December 25, 2020 Report from Oblate Youth Ministry in Tijuana.
Christmas blessings, Year anew glad tidings, and Cheers where everyone knows your name.
As we celebrate the birth of our King, we reflect on the how the one Body of the Church has cared for those in need through the workings of so many parts of that Body; those that donate, those that support and sacrifice for those who donate, those who receive and administer those donations, those who pray, celebrate mass, and administer sacraments, those who receive and then share what they receive. We especially are moved by those who braved COVID to continue to minister in so many ways.
We think this Christmas of some special friends who we have written about in previous reports: 88 year old Josefina living over a steep bank suffering from a painful condition; little Natalie with leukemia whose smile out lights even a Christmas tree; twelve year old Emily who passed last year of a complication related to her down syndrome but, whose mini-shrine lights, previously not working, mysteriously alit on her one year passing anniversary; emaciated Luis and Jovana each 20 years old and fighting through TB and associated depression; Hector who still traverses rocky hills to attend church despite having lost a good portion of his vision and whose walk is encumbered; little David who we put through a series of tests only to find his blindness is irreversible; Javier, who despite being 40 years blind has introduced us to others in need in his community; M and M our “ancianos” who in their final years try to earn a few pesos selling nuts on the streets or taking turns pushing an ice cream cart; our friends from the 2018 caravan who have a made a home with us, Ernesto and Romeo; Senor Alberto who suffered a right-side debilitating stroke and who amazingly has learned to walk on that numb leg; Vicki suffering from morbid obesity and her friend Julia, who Vicki rescued from addiction, and who now takes care of Vicki; Vicente, Fermin, and Geraldo who have all had amputations, so common here from diabetes; Maria who gave birth in a taxi after receiving a food basket from us; Gabriel whose cerebral palsy restricts him to a wheelchair, but who was gifted a motorized chair this year; Mauro with his 11 children and Armando with his 6 children, who each lost their wives in the last two years; Nancy who prays for a kidney transplant for her 8 year old boy; and arthritis stricken Hortencia who loves when someone gives her a mini makeover.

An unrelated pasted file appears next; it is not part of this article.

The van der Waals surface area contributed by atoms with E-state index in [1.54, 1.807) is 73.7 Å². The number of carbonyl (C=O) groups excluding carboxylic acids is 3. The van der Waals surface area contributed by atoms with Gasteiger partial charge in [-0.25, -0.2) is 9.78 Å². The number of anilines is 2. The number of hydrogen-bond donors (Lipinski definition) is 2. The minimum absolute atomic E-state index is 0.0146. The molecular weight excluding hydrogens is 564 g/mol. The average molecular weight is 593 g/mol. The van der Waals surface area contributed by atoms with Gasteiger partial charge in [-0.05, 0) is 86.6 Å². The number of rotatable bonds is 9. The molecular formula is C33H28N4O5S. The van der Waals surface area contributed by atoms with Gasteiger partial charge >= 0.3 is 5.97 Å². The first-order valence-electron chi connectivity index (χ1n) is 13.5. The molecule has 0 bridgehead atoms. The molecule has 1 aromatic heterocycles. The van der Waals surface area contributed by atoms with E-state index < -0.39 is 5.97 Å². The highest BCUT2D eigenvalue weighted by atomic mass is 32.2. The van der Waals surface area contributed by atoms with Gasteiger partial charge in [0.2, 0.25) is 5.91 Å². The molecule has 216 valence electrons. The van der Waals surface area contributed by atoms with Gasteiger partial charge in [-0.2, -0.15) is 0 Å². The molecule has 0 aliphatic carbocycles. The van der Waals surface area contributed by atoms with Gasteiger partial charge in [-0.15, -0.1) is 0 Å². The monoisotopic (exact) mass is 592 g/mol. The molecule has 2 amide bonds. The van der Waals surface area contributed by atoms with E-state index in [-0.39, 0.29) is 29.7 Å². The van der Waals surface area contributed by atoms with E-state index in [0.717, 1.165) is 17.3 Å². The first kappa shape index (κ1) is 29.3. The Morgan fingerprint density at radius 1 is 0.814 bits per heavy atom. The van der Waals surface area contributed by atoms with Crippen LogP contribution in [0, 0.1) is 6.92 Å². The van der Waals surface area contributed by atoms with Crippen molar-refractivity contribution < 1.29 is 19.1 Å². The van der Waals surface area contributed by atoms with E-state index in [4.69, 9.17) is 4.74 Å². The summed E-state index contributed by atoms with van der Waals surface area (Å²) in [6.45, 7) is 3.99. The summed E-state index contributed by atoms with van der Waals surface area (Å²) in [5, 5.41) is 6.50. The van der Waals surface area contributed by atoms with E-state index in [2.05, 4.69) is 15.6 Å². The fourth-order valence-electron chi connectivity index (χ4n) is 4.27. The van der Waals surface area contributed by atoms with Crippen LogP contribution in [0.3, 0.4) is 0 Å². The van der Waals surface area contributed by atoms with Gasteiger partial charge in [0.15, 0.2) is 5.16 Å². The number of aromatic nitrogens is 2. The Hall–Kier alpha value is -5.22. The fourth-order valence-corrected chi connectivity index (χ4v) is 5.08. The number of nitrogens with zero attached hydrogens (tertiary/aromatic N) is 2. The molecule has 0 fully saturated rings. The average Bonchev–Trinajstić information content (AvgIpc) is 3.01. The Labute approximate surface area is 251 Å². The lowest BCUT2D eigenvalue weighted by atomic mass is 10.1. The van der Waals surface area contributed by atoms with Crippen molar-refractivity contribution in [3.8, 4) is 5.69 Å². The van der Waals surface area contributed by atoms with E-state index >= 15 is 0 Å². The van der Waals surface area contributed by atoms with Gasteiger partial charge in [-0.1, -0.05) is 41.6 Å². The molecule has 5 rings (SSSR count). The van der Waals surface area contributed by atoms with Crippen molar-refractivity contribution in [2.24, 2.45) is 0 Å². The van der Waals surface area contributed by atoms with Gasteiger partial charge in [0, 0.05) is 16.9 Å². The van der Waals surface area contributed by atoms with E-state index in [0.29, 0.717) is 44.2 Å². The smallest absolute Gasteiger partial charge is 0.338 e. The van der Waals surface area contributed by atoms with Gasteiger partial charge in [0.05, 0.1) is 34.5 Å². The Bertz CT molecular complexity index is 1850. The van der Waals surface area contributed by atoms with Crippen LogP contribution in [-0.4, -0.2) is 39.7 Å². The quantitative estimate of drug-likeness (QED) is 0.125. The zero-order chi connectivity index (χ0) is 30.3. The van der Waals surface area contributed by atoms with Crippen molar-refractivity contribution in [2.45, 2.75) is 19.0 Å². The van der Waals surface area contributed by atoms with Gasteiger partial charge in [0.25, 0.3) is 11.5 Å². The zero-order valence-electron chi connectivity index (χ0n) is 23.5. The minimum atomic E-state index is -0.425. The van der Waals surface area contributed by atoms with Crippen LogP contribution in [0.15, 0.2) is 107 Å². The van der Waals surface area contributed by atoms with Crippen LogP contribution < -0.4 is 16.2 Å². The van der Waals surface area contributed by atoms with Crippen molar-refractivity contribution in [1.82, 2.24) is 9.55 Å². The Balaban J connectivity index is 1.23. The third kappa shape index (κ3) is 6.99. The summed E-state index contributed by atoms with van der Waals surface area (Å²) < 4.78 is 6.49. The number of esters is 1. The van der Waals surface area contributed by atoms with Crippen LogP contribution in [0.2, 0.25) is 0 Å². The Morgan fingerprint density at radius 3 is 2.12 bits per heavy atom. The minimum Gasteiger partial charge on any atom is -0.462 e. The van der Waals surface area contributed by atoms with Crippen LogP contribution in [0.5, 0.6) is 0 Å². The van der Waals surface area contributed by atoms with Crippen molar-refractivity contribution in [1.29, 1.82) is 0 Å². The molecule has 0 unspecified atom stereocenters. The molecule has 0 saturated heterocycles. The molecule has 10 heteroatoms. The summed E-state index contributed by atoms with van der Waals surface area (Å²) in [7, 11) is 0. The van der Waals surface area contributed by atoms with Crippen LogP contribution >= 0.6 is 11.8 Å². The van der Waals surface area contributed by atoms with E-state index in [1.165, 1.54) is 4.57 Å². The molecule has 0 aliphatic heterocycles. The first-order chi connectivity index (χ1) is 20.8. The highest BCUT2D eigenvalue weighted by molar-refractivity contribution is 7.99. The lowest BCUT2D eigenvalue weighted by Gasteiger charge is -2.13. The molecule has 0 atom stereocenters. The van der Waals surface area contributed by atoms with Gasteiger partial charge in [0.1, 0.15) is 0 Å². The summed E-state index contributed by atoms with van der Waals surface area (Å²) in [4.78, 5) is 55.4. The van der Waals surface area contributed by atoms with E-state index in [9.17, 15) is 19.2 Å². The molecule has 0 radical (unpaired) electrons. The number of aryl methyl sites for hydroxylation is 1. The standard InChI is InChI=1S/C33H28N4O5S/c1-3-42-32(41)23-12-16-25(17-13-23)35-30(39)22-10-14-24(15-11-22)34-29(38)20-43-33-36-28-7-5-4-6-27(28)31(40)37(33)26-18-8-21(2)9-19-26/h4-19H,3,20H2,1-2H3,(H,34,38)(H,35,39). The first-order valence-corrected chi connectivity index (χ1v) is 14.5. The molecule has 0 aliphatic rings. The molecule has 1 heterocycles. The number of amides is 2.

We also acknowledge those who have been empowered to attend college through the three-year-old scholarship now benefiting over 200 students in and around our parish; Dylan graduated this year and already is working in nano-technology; Alejandra graduated as a math teacher and aspires to be a special needs math teacher using English; Karla, Isabel, and Erick are now over 3 years into their medical programs to be doctors; Mildred graduated in psychology and now works for the Oblates as a psychologist; Alan, our altar server coordinator, is pursuing a career in physical education; Angelica, while legally blind, is studying to be a physical therapist, and yet finds time to teach braille to two of our clients; Antonio has restarted high school at age 21; Memo, while studying to be an industrial engineer, has overseen our re-roofing program; and Paulina and David (co-author) are nearing their last year of psychology studies (David’s sponsor at age 12 sells lemonade to raise money for his scholarship).
We acknowledge our priests who shepherded us and our sisters who guided us through this pandemic, still managing first communions and confirmations for so many children. Fr. Jesse OMI has worked tirelessly administering the youth program, which had been holding 4 SEARCH retreats a year, with attendees in the hundreds prior to the pandemic. Prior pastor, Fr. Webert, being Haitian, took up the cause of the thousands of Haitians living in Tijuana. Fr. Mark OMI used his chemistry knowledge to manufacture hand sanitizer when we could not buy any, and he works closely with the Sisters to do the RCIA and other programs. Fr. Lucio OMI administered the clinic before it was turned over to the diocese and now administers our special needs school. Fr. Eleazar OMI, our recently ordained priest has been anxious to minister under normal times but has been clearing the path to get a new chapel built to replace the one taken back by the landowners. Fr. Bill OMI and Brother Peter OMI run the Casa Estudiantil where we have 5 young seminarians now doing a form of home-study.
And lastly, we would like to acknowledge all our donors and donations. We hesitate to list them specifically because we would not want to leave any out, no matter how different their donations. However, we will mention them by category: there are the organizations that have made major contributions (clinic services, classrooms, scholarships, roofs, etc.) for so many years; there are sister parishes that have become personal friends to so many; there are home building groups who have collectively built over a thousand homes over the many years of their affiliation with our parish; there are the churches who put on so many special events throughout the year to care for the needs of many and brighten the faces of their children; and lastly there are the individuals who take it upon themselves to either make a financial donation or to load up a vehicle and come and visit.
We also reflect on the times we prayed and held special services as we learned of fires in California, civil unrest in so many US cities, sidelined services due to the pandemic, and even the hotly contested elections. We continue to pray for your well-being, acknowledging that it is through your generosity that we can do what we do, but knowing that you have so many concerns and issues to deal with in your collective and personal lives.
Your friends in the Oblate Mission in Tijuana